The Character of the Corinthian Tongues
Scripture itself suggests that these Corinthian tongues — just like those on Pentecost Sunday — were not incommunicable ecstatic utterances. They were clearly linguistic — that is, spoken in translatable and recognised human languages. Compare I Cor. 14:21f and Isa. 28:11f with Acts 2:4-11. As Dr. W.B. Godby rightly observes in his Commentary, cosmopolitan ancient Corinth was "really a mammoth mongrel of all nationalities."
The international ancient trading city of Corinth had a very unusual location — on the slender isthmus in Central Greece, between the two much larger land-masses of Northern Greece and Southern Greece, and also between the Adriatic and Ionian Seas to the west and the Aegean Sea to the east. Corinth's location there was thus similar to that of Panama City in the new world –on the thin waist of Central America, between the two great continents of North America and South America, and also between the Pacific Ocean to the west and the Atlantic Ocean to the east.
In the international trading centre of Panama City today, at least twenty different languages are regularly spoken. So too in ancient Corinth. There, none of those various foreign languages was to be spoken during worship in the Corinthian Church –unless translated. If so used, those foreign languages were always to be translated into the Corinthian dialect — so that all present could understand the message concerned.
According to the earliest extant comments — those of the 185 A.D. Irenaeus and the 190f A.D. Clement of Alexandria — the Corinthians tongues were clearly linguistic (and therefore not ecstatic). So too Origen, Eusebius, Athanasius, Gregory of Nazianze, Gregory of Nyssa, Basil, Hilary, Jerome, Chrysostom, Epiphanius, Augustine, Theodoret, Vincent, Leo, and Gregory the Great. Likewise Thomas Aquinas, Martin Luther, and John Calvin. So too Matthew Henry, Lange, Plumptre, Meyer, Alford, Buswell, E.J. Young, Morton H. Smith, Robert Reymond, Richard Gaffin, Leonard Coppes, and Francis Nigel Lee. Indeed, even some (Neo-)Pentecostalists themselves — such as Harald Bredesen, Carl Brumback, Howard Carter, David J. DuPlessis, Donald Gee, Harold Horton and Oral Roberts — also concede this point.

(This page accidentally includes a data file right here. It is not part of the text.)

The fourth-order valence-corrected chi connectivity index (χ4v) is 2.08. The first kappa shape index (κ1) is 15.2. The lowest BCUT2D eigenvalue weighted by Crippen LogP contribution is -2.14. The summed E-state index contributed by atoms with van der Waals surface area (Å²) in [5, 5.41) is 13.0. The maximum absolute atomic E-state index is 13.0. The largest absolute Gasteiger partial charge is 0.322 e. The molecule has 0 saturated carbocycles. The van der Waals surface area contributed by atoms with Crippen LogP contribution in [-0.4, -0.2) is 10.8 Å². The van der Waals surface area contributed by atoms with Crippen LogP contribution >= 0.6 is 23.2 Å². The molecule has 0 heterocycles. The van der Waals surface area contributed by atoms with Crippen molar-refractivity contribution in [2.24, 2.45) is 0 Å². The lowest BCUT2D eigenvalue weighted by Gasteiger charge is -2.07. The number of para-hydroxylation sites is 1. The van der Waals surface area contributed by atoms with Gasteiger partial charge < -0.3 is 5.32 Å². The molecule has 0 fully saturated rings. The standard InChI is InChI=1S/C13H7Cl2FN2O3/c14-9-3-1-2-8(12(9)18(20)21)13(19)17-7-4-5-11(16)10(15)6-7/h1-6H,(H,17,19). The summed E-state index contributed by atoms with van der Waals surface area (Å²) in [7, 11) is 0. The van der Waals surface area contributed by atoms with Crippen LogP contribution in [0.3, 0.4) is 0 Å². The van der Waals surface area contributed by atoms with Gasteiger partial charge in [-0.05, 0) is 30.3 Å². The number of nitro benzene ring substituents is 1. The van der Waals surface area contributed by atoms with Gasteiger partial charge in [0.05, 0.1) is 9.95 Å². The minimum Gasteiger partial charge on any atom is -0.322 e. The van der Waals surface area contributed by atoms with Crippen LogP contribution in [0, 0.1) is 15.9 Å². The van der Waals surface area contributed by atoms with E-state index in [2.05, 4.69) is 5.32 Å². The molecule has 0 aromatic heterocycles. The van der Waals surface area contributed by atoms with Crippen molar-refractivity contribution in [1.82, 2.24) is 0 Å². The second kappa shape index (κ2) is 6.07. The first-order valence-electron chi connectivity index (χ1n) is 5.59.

The Protestant Reformation's John Calvin was quite the greatest of all post-apostolic Presbyterians. States Calvin, in the introductory Theme of his Commentary on First Corinthians: "It is well-known that Corinth was a rich and a famous city of Achaia…. It was near the Aegean Sea on one side, and the Ionian Sea on the other, and…on the isthmus linking Attica and the Peloponnesus."
Situated on the Grecian isthmus in perhaps the greatest international trading centre of the ancient world, Corinth — continues Calvin — was a truly multilingual citadel of "bombastic language" and "chattering speechmakers." Yet the Christian congregation there "had gone wrong in the use of spiritual gifts." Many demeaned the most excellent gift of prophecy, and "thought that tongues were more valuable." So Paul "condemns the fault of holding forth noisily in unknown tongues" — alias languages unknown to the listeners.
Certainly there was some miraculous language-speaking occurring in the Apostolic Church, and perhaps also at Corinth –until the completion of Scripture (probably around 70 A.D.). On the other hand, in those days too, even the Apostles themselves sometimes needed interpreters. I Cor. 14:5,27-28. For even the multilingual Paul (and Barnabas) apparently did not understand the Lycaonian dialect. Acts 14:11-14. Indeed, Peter too apparently sometimes used Mark as his interpreter. I Pet. 5:13 (cf. Eusebius's Hist. Eccl. III:39:15).
Upon the inscripturation of the last book of the Bible, God's special revelation terminated. This means that all miracles –which had indeed always been focussed toward and upon the completion of Holy Writ! — had then served their purpose. Thenceforth and until Christ's Second Coming, "those former ways of God's revealing His will unto His people" are "now ceased!" Thus the Westminster Confession of Faith 1:1f –doctrinal standard of Presbyterian and Reformed Churches worldwide.
Holy Writ was then completed. Now, "the whole counsel of God concerning all things necessary…is either expressly set down in Scripture or by good and necessary consequence may be deduced from Scripture." Thus, to completed Scripture — "nothing at any time is to be added, whether by new revelations of the Spirit or traditions of men." Westminster Confession 1:6m.
The Westminster Confession (21:1b) later warns that God "may not be worshipped according to the imaginations and devices of men or the suggestions of Satan." The Confession further insists (1:8u) that the word 'tongues' — in I Cor. 14:6,9,11,12,24,27,28 — uniformly refers to popular vernacular alias "the vulgar language of every nation. Indeed, it also insists (21:3m) that the command not to 'pray in an unknown tongue' — in I Cor. 14:14 — requires Christians who utter "vocal" or audible prayer, to do so only "in a known tongue."
Rev. Dr. Albert Barnes, former pastor of the First Presbyterian Church in Philadelphia, states in the Introduction to his famous Commentary on First Corinthians: "The merchandise of Italy, Sicily and the western nations "was landed at Lechaeum on the west; and the islands of the Aegean Sea, of Asia Minor, and of the Phoenicians and other oriental nations at Cenchrea on the east. The city of Corinth thus became the mart of Asia and Europe….
"Its population and its wealth was thus increased by the influx of foreigners…. Public prostitutes…were supported chiefly by foreigners…. Individuals — in order to ensure success in their undertakings — vowed to present to Venus a certain numbers of courtesans, which they obtained by sending to distant countries [for shipment to Corinth]… Foreign merchants were attracted in this way to Corinth."